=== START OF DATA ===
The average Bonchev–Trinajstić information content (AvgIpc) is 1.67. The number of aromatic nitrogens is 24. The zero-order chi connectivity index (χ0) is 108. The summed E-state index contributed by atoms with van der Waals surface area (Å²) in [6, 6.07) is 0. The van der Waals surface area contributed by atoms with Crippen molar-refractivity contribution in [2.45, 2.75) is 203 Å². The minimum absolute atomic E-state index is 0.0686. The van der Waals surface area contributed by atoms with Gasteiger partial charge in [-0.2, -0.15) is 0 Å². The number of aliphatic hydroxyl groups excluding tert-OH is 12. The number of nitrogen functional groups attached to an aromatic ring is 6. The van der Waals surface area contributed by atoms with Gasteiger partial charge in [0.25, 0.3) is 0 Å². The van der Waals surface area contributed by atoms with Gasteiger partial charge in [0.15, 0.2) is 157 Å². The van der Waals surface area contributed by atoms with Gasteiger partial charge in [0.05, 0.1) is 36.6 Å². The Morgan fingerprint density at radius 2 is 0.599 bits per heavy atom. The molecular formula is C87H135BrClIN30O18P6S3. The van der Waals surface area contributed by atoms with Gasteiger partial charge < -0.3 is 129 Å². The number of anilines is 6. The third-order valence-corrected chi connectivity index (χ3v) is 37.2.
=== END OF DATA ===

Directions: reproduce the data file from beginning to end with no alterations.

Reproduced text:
The average Bonchev–Trinajstić information content (AvgIpc) is 1.67. The number of aromatic nitrogens is 24. The zero-order chi connectivity index (χ0) is 108. The summed E-state index contributed by atoms with van der Waals surface area (Å²) in [6, 6.07) is 0. The van der Waals surface area contributed by atoms with Crippen molar-refractivity contribution in [2.45, 2.75) is 203 Å². The minimum absolute atomic E-state index is 0.0686. The van der Waals surface area contributed by atoms with Gasteiger partial charge in [-0.2, -0.15) is 0 Å². The number of aliphatic hydroxyl groups excluding tert-OH is 12. The number of nitrogen functional groups attached to an aromatic ring is 6. The van der Waals surface area contributed by atoms with Gasteiger partial charge in [0.25, 0.3) is 0 Å². The van der Waals surface area contributed by atoms with Gasteiger partial charge in [0.15, 0.2) is 157 Å². The van der Waals surface area contributed by atoms with Gasteiger partial charge in [0.05, 0.1) is 36.6 Å². The Morgan fingerprint density at radius 2 is 0.599 bits per heavy atom. The molecular formula is C87H135BrClIN30O18P6S3. The van der Waals surface area contributed by atoms with Gasteiger partial charge < -0.3 is 129 Å². The number of anilines is 6. The third-order valence-corrected chi connectivity index (χ3v) is 37.2.